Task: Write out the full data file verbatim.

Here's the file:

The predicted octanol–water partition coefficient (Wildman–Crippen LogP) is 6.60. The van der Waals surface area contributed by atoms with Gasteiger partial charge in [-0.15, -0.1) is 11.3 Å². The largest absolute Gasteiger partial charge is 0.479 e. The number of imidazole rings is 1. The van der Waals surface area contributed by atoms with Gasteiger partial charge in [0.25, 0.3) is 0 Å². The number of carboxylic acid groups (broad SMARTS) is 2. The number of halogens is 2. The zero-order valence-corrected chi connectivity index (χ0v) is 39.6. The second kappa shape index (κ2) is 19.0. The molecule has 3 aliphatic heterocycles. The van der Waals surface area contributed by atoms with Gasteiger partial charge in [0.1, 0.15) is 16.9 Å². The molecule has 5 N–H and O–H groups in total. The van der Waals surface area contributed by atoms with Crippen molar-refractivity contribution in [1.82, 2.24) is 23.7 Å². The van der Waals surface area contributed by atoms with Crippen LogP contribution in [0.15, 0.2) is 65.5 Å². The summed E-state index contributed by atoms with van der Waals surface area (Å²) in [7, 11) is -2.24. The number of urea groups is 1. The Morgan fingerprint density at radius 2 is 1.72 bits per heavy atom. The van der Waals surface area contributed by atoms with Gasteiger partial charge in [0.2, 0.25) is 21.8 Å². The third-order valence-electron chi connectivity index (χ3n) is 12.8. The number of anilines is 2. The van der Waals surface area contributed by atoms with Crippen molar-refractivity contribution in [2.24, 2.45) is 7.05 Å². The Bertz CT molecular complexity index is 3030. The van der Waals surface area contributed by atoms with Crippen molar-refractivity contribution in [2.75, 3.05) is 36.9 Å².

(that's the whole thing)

The predicted octanol–water partition coefficient (Wildman–Crippen LogP) is 6.60. The van der Waals surface area contributed by atoms with Gasteiger partial charge in [-0.15, -0.1) is 11.3 Å². The largest absolute Gasteiger partial charge is 0.479 e. The number of imidazole rings is 1. The van der Waals surface area contributed by atoms with Gasteiger partial charge in [0.25, 0.3) is 0 Å². The number of carboxylic acid groups (broad SMARTS) is 2. The number of halogens is 2. The zero-order valence-corrected chi connectivity index (χ0v) is 39.6. The second kappa shape index (κ2) is 19.0. The molecule has 3 aliphatic heterocycles. The van der Waals surface area contributed by atoms with Gasteiger partial charge in [0.1, 0.15) is 16.9 Å². The molecule has 5 N–H and O–H groups in total. The van der Waals surface area contributed by atoms with Crippen molar-refractivity contribution in [1.82, 2.24) is 23.7 Å². The van der Waals surface area contributed by atoms with Crippen LogP contribution in [0.15, 0.2) is 65.5 Å². The summed E-state index contributed by atoms with van der Waals surface area (Å²) in [7, 11) is -2.24. The number of urea groups is 1. The Morgan fingerprint density at radius 2 is 1.72 bits per heavy atom. The van der Waals surface area contributed by atoms with Gasteiger partial charge in [0.2, 0.25) is 21.8 Å². The third-order valence-electron chi connectivity index (χ3n) is 12.8. The number of anilines is 2. The van der Waals surface area contributed by atoms with Crippen molar-refractivity contribution in [2.24, 2.45) is 7.05 Å². The Bertz CT molecular complexity index is 3030. The van der Waals surface area contributed by atoms with Crippen molar-refractivity contribution in [2.75, 3.05) is 36.9 Å².